An automated procedure for the assessment of white matter hyperintensities by multispectral (T1, T2, PD) MRI and an evaluation of its between-centre reproducibility based on two large community databases
Neuroradiology. 2007-10-16; 50(1): 31-42
Lire sur PubMed
1. Neuroradiology. 2008 Jan;50(1):31-42. Epub 2007 Oct 16.
An automated procedure for the assessment of white matter hyperintensities by
multispectral (T1, T2, PD) MRI and an evaluation of its between-centre
reproducibility based on two large community databases.
Maillard P(1), Delcroix N, Crivello F, Dufouil C, Gicquel S, Joliot M,
Tzourio-Mazoyer N, Alpérovitch A, Tzourio C, Mazoyer B.
(1)Centre d’Imagerie-Neurosciences et Applications aux Pathologies, CI-NAPS,
CNRS, CEA, Université de Caen/Université Paris Descartes, GIP Cyceron, Boulevard
Becquerel, BP 5229, 14074, Caen, France.
INTRODUCTION: An automated procedure for the detection, quantification,
localization and statistical mapping of white matter hyperintensities (WMH) on
T2-weighted magnetic resonance (MR) images is presented and validated based on
the results of a between-centre reproducibility study.
METHODS: The first step is the identification of white matter (WM) tissue using a
multispectral (T1, T2, PD) segmentation. In a second step, WMH are identified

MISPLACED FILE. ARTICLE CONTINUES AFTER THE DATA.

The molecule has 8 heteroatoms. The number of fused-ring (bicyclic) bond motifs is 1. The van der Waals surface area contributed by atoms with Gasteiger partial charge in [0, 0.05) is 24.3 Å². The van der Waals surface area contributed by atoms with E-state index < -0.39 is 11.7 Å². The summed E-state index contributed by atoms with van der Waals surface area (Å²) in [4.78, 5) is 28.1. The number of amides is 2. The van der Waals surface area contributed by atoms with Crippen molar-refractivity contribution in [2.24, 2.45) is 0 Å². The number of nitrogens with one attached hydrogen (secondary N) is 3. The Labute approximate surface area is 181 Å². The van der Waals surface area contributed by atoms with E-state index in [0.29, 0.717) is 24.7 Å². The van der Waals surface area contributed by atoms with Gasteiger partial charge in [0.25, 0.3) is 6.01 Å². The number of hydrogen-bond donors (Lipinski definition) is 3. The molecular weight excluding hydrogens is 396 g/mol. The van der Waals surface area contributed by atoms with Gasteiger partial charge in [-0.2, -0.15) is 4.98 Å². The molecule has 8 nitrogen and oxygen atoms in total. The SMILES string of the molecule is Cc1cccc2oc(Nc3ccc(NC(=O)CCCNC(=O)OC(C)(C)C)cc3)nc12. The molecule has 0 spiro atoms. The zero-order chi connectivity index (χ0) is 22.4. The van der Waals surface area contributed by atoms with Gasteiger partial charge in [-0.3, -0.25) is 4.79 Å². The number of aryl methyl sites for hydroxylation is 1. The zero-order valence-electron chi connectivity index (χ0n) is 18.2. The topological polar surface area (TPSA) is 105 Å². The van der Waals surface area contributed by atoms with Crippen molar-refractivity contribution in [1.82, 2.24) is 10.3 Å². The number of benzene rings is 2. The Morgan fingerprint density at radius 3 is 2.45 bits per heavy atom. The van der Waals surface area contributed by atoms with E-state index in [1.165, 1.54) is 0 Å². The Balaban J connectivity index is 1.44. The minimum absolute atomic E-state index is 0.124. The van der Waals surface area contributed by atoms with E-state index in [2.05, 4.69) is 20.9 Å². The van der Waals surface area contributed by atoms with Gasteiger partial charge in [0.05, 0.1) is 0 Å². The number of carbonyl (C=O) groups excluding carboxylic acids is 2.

within the WM tissue by segmenting T2 images, isolating two different classes of
WMH voxels – low- and high-contrast WMH voxels, respectively. The reliability of
the whole procedure was assessed by applying it to the analysis of two large MR
imaging databases (n = 650 and n= 710, respectively) of healthy elderly subjects
matched for demographic characteristics.
RESULTS: Average overall WMH load and spatial distribution were found to be
similar in the two samples, (1.81 and 1.79% of the WM volume, respectively).
White matter hyperintensity load was found to be significantly associated with
both age and high blood pressure, with similar effects in both samples. With
specific reference to the 650 subject cohort, we also found that WMH load
provided by this automated procedure was significantly associated with visual
grading of the severity of WMH, as assessed by a trained neurologist.
CONCLUSION: The results show that this method is sensitive, well correlated with
semi-quantitative visual rating and highly reproducible.
PMID: 17938898 [Indexed for MEDLINE]